Winona Hazel Welch papers
This collection contains bound volumes, printed materials, biographical sketches, clippings, letters, a list of publications, applications, travel diaries, eight scrap books, ratings, letters from botanists in alphabetical order and programs. Some names of classmates at DePauw were noted in the description of the photographs in the album as well as some other subjects.
- 1896 - 1990
Collection is open for research.
Copyright interests for this collection are held by DePauw University.
Winona H. Welch was the first major student of Truman G. Yuncker, former chairman of the botany and bacteriology department. A native of Jasper County, she joined the DePauw University faculty in 1930 and succeeded Yuncker as chairman of the botany and bacteriology department in 1956. She taught general botany, ecology, morphology, anatomy, mycology, plant pathology, landscaping, spring flora and methods of teaching biology in high schools.
For her research she was acknowledged as a world authority on two families of mosses – the Fontinalaceae (water mosses) and Hookeriaceae (a tropical family) – Welch spearheaded the assembly of a 40,000 specimen collection of mosses and liverworts which she referred to as her "life’s savings." She was the author of two books, Mosses of Indiana and Monograph of the Fontinalaceae as well as numerous scientific articles. Although she remained interested in the "higher plants" throughout her career, she liked to say that she began to specialize in mosses and liverworts because she felt sorry for them as virtually no one else was studying them when she started her research.
She traveled to every state in the United States and all over Canada and Europe, to Cuba, Jamaica, Panama, Mexico, Australia, and South Seas and the West Indies to complete her mosses and liverworts collection. That collection, known as the Yuncker Herbarium at DePauw university, was transferred to the New York Botanical Garden at her request in 1987. In her honor, the Botanical Garden devoted a special issue of its scientific journal, Brittonia, to chronicling her work.
She received her master’s degree from the University of Illinois and her Ph. D. from Indiana University. While at Illinois, the forces against a woman making a scientific career at the time were made clear to her when she applied for a teaching position at a university in Ohio. The reply informed her that not only was the university only looking for a man, but specifically "a man with a mustache."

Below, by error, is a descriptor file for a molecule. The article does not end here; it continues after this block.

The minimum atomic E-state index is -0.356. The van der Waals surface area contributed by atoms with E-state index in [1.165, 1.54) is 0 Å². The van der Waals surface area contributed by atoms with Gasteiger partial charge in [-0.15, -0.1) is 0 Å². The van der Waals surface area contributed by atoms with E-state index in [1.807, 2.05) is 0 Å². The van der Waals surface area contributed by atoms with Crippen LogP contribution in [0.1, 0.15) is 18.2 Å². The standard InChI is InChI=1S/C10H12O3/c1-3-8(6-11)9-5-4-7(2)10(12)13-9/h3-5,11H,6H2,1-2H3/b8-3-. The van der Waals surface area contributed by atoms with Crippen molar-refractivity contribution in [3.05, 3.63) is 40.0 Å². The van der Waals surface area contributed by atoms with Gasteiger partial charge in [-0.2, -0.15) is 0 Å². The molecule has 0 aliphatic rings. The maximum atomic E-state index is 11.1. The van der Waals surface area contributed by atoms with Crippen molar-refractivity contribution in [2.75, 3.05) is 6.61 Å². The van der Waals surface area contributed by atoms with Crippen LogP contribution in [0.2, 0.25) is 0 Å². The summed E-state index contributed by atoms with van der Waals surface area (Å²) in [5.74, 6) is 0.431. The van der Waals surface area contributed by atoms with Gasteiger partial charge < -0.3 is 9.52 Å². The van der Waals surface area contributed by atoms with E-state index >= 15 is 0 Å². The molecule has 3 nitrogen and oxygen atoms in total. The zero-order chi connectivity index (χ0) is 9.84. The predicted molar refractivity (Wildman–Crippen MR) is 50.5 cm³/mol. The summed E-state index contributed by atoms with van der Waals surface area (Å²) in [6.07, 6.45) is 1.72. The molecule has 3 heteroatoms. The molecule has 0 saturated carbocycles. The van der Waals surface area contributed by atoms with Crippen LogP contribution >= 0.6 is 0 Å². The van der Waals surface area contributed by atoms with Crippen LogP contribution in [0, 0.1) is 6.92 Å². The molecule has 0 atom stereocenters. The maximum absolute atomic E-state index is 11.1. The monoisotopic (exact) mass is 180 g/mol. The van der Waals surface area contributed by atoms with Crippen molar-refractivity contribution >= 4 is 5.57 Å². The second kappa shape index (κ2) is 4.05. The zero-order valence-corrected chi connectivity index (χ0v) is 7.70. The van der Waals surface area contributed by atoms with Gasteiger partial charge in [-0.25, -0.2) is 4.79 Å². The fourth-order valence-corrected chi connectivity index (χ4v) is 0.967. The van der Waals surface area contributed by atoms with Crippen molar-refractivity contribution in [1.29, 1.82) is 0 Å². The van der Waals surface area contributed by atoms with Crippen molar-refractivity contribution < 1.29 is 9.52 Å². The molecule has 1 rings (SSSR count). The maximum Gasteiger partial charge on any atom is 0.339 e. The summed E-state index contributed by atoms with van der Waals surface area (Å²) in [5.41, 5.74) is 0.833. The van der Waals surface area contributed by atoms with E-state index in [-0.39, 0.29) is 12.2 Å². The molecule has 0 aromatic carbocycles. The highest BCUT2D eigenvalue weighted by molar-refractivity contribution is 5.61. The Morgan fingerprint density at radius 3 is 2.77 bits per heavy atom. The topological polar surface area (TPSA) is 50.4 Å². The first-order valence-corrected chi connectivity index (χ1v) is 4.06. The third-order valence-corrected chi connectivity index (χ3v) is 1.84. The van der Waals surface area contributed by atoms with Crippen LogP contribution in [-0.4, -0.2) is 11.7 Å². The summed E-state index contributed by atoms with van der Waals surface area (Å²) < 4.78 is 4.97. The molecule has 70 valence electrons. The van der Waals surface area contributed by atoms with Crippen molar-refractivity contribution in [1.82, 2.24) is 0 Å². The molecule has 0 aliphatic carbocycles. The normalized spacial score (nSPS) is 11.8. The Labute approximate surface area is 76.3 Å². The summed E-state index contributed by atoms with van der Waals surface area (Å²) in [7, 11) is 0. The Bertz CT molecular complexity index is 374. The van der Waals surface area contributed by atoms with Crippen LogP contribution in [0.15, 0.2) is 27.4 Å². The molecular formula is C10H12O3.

Welch was struck speechless when she was named head of the botany and bacteriology department, and when DePauw conferred an honorary degree upon her in 1982, she "broke out in pimples, turned cold, and finally cried," according to Jeanne Goode’s biography in the Brittonia Festschrift.
In 1948-49, she served a the first woman president of the Indiana Academy of Science. She was a member and former national president of Sigma Delta Epsilon scientific organization.
Welch was a member of the American Bryological and Lichenological Society and former national president. She was also a member of the Botanical Society of America, American Society of Plant Taxonomists, American Bryological Society, Torrey Botanical Club and honorary life member of the American Association of the Advancement of Science Fellows.
She belonged to Phi Beta Kappa, Sigma Xi, Alpha Lambda Delta and Mortar Board honor societies. As DePauw professor emerita of botany, Welsh continued her herbarium work until her eyesight failed her. Dr. Welch, who died on January 18, 1990 at the age of 93 at Putnam County Hospital, had resided at Asbury Towers in Greencastle since 1964.
4.88 Cubic Feet (13 document cases)
Language of Materials
- Ashlyn Archer
- Description rules
- Describing Archives: A Content Standard
- Language of description
- Script of description
- Code for undetermined script
- Language of description note
- Description is in English.